The Life of Katherine Mansfield
The five MacKelvies were well-known “characters” in Karori in the 'nineties. Mrs. MacKelvie, a stout neat little Cockney with “an Australian voice,” was the village washerwoman. She was amusing, and a great talker. Everyone hired her; she knew everything and everyone, and talked to all alike. One of the reasons she was given such free range was that she was either too witty or too wise to gossip indiscriminately. She told a good story page 114 and people were always repeating her philosophic comments on life.
On the day that Mrs. MacKelvie came to wash, the mistress of the house was likely to drift down to the wash-house to listen, while the fat red arms splashed in and out of the foaming tubs, and the Australian voice rose and fell.
She told Mrs. Waters that Zoe, the second eldest, should have been her child. No one knew why. Zoe was apparently rather feeble—not quite bad enough to be exactly “mental.” But Mrs. MacKelvie thought her wonderful. She looked like her mother, with her great wad of crinkled black hair; yet she was untidy and had a silly smile. Lil, the eldest, was the only normal one; she married, later, and had seven children; but she apparently was too normal to interest her mother.“Our Else,” the artistic one, was the mother's favourite. She called her “The Heavenly Child.” They all looked after her. Else used to paint on glass, and Mrs. MacKelvie gave the results about to the people she worked for. This pathetic “little wishbone of a child” cared for only the one thing: she loved to paint. Later, someone taught her to do chromos, and she made huge, unearthly castles, tottering on the brink of dark precipices. Could the child have made up these strange things? Yet they were well drawn. She had undoubted talent of some kind. Framed in ornate gold, they hung on the MacKelvie's parlour walls; and Mrs. MacKelvie said:“What I 'aven't room for on the wall, I 'ang under the bed.”
“Mum, Our Lord lived in a stable; didn't He? I met Dad on the wharf on Saturday, and married him on Monday, and we lived in a tent. Lil, clear the combustable off that table. Let 'er 'ave 'er tea.”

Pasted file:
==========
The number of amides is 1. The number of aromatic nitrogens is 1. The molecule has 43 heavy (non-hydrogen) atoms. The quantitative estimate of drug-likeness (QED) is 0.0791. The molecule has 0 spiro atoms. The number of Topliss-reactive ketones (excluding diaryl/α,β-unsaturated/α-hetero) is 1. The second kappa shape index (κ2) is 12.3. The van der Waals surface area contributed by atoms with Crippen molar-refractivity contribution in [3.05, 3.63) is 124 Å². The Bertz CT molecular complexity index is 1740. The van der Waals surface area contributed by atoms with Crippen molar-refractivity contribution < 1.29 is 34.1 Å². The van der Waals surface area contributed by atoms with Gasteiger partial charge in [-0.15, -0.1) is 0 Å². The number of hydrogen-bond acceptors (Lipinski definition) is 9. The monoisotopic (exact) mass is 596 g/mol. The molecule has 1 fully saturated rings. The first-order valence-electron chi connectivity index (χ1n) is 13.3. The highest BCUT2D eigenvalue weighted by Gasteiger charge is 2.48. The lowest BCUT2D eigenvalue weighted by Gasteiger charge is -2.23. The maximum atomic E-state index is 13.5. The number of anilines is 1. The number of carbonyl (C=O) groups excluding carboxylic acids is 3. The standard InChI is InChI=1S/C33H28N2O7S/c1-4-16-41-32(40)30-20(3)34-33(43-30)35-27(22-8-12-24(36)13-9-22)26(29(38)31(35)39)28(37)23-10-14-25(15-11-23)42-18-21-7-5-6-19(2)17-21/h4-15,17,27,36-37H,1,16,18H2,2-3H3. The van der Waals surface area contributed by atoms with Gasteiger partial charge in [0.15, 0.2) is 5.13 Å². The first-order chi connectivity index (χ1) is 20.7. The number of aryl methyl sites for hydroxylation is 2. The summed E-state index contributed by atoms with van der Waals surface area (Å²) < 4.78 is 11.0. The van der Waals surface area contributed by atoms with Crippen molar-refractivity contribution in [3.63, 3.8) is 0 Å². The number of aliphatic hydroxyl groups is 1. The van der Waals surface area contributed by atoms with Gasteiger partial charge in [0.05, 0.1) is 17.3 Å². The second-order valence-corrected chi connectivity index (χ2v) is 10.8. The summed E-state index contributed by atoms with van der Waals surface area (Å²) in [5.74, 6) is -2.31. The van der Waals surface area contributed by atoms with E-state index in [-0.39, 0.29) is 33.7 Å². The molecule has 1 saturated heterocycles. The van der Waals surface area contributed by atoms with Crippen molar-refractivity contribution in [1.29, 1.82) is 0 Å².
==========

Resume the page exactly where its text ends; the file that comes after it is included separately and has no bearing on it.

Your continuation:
“Dad” MacKelvie was a little dried man, a “proper” gardener. He trailed in the wake of his wife to work in the gardens while she washed; and if she intrigued the grown-ups, Mr. MacKelvie filled the children with astonishment and admiration.
He had a bushy whiskered face like a cinema close-up—contorting, registering surprise, chagrin, wonder, delight. As he leaned on his hoe over the weeds and rolled his eyes for the children, he made the most extraordinary sounds. When he sneezed, when he cleared his throat, the children stood petrified into dolls by delicious horror and surprise. How such a loud sound could come from such a small man! And his thunderish voice was made to carry against the Wellington wind.page 116
“I tried to marry once before,” he roared at the children.
“Why didn't you, Mr. MacKelvie?”
“She said ‘no,’ not ‘yes.’”
Finally he went blind, and Mrs. MacKelvie had him put into the “Home for In-curables,” as she called it. There she spent all her time when she wasn't washing. Once, one of the Karori children, who by then was a grown-up herself, was walking through the Home, when she heard the familiar “Australian voice” :
“Isn't that Miss Edy? Come see 'im, Miss Edy. Mr. MacKelvie'll be wantin' to see you. Our Else is married, but 'e seemed a bit soft in the 'ead. I didn't think as she could get on alone, so I sent Zoe, too; an' you might sy as 'e married the both of 'em. But 'e got so bad we sent 'im to Porirua [the asylum]. Now you've got something to go 'ome an' tell the family!”